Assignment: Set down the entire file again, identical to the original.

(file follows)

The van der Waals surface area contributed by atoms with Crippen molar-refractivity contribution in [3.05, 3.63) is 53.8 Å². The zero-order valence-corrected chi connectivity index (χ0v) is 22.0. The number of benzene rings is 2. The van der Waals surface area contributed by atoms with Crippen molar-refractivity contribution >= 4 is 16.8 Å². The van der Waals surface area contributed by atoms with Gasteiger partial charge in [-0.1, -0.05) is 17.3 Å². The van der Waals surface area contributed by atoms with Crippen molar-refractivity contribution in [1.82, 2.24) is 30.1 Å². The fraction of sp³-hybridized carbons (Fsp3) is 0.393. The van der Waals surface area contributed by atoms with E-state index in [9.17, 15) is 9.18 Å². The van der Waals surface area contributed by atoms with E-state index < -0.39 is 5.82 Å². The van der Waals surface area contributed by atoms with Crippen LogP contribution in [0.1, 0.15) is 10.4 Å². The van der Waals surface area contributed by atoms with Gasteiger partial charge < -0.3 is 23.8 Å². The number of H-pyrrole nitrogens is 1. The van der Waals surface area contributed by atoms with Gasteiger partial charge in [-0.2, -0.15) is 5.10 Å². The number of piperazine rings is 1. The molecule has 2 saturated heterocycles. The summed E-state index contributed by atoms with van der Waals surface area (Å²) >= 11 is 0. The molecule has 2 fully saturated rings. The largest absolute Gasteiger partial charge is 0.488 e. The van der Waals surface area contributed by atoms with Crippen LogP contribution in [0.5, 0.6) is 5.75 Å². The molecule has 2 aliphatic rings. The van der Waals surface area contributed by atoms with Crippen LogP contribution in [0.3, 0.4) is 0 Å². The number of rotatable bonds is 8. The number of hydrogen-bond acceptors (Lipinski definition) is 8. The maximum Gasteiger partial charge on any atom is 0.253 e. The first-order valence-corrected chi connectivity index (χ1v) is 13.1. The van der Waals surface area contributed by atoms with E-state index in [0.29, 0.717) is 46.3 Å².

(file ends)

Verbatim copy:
The van der Waals surface area contributed by atoms with Crippen molar-refractivity contribution in [3.05, 3.63) is 53.8 Å². The zero-order valence-corrected chi connectivity index (χ0v) is 22.0. The number of benzene rings is 2. The van der Waals surface area contributed by atoms with Crippen molar-refractivity contribution >= 4 is 16.8 Å². The van der Waals surface area contributed by atoms with Gasteiger partial charge in [-0.1, -0.05) is 17.3 Å². The van der Waals surface area contributed by atoms with Crippen molar-refractivity contribution in [1.82, 2.24) is 30.1 Å². The fraction of sp³-hybridized carbons (Fsp3) is 0.393. The van der Waals surface area contributed by atoms with E-state index in [9.17, 15) is 9.18 Å². The van der Waals surface area contributed by atoms with E-state index < -0.39 is 5.82 Å². The van der Waals surface area contributed by atoms with Crippen LogP contribution in [0.1, 0.15) is 10.4 Å². The van der Waals surface area contributed by atoms with Gasteiger partial charge < -0.3 is 23.8 Å². The number of H-pyrrole nitrogens is 1. The van der Waals surface area contributed by atoms with Gasteiger partial charge in [-0.2, -0.15) is 5.10 Å². The number of piperazine rings is 1. The molecule has 2 saturated heterocycles. The summed E-state index contributed by atoms with van der Waals surface area (Å²) >= 11 is 0. The molecule has 2 fully saturated rings. The largest absolute Gasteiger partial charge is 0.488 e. The van der Waals surface area contributed by atoms with Crippen LogP contribution in [0.5, 0.6) is 5.75 Å². The molecule has 2 aliphatic rings. The van der Waals surface area contributed by atoms with Crippen LogP contribution in [0.3, 0.4) is 0 Å². The number of rotatable bonds is 8. The number of hydrogen-bond acceptors (Lipinski definition) is 8. The maximum Gasteiger partial charge on any atom is 0.253 e. The first-order valence-corrected chi connectivity index (χ1v) is 13.1. The van der Waals surface area contributed by atoms with E-state index in [0.29, 0.717) is 46.3 Å².